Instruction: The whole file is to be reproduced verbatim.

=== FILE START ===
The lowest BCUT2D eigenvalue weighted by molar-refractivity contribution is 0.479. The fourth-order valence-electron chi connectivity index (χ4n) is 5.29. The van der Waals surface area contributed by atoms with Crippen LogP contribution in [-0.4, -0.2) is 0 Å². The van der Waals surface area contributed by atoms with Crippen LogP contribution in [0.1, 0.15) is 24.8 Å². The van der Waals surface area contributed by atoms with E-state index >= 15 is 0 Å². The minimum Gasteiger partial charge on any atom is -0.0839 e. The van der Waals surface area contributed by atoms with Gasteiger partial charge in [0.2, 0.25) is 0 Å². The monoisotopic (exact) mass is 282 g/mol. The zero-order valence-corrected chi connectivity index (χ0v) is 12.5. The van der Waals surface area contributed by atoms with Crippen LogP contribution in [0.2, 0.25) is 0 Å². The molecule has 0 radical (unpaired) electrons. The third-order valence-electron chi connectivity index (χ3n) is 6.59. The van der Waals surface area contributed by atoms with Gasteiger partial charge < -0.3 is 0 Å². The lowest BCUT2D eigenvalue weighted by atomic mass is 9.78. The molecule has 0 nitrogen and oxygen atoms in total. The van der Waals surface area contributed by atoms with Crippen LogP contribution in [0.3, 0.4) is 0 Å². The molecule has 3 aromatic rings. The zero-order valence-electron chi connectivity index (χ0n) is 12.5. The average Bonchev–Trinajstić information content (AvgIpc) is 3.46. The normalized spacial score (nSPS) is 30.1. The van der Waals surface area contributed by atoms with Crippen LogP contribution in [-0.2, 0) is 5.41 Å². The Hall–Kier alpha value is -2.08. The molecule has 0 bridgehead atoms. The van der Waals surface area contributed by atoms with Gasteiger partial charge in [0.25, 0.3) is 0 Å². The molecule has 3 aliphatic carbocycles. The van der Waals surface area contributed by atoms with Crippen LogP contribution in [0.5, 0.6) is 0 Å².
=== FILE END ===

The lowest BCUT2D eigenvalue weighted by molar-refractivity contribution is 0.479. The fourth-order valence-electron chi connectivity index (χ4n) is 5.29. The van der Waals surface area contributed by atoms with Crippen LogP contribution in [-0.4, -0.2) is 0 Å². The van der Waals surface area contributed by atoms with Crippen LogP contribution in [0.1, 0.15) is 24.8 Å². The van der Waals surface area contributed by atoms with E-state index >= 15 is 0 Å². The minimum Gasteiger partial charge on any atom is -0.0839 e. The van der Waals surface area contributed by atoms with Gasteiger partial charge in [0.2, 0.25) is 0 Å². The monoisotopic (exact) mass is 282 g/mol. The zero-order valence-corrected chi connectivity index (χ0v) is 12.5. The van der Waals surface area contributed by atoms with Crippen LogP contribution in [0.2, 0.25) is 0 Å². The molecule has 0 radical (unpaired) electrons. The third-order valence-electron chi connectivity index (χ3n) is 6.59. The van der Waals surface area contributed by atoms with Gasteiger partial charge < -0.3 is 0 Å². The lowest BCUT2D eigenvalue weighted by atomic mass is 9.78. The molecule has 0 nitrogen and oxygen atoms in total. The van der Waals surface area contributed by atoms with Crippen LogP contribution in [0.3, 0.4) is 0 Å². The molecule has 3 aromatic rings. The zero-order valence-electron chi connectivity index (χ0n) is 12.5. The average Bonchev–Trinajstić information content (AvgIpc) is 3.46. The normalized spacial score (nSPS) is 30.1. The van der Waals surface area contributed by atoms with Crippen LogP contribution in [-0.2, 0) is 5.41 Å². The Hall–Kier alpha value is -2.08. The molecule has 0 bridgehead atoms. The van der Waals surface area contributed by atoms with Gasteiger partial charge in [0.25, 0.3) is 0 Å². The molecule has 3 aliphatic carbocycles. The van der Waals surface area contributed by atoms with Crippen LogP contribution in [0.5, 0.6) is 0 Å².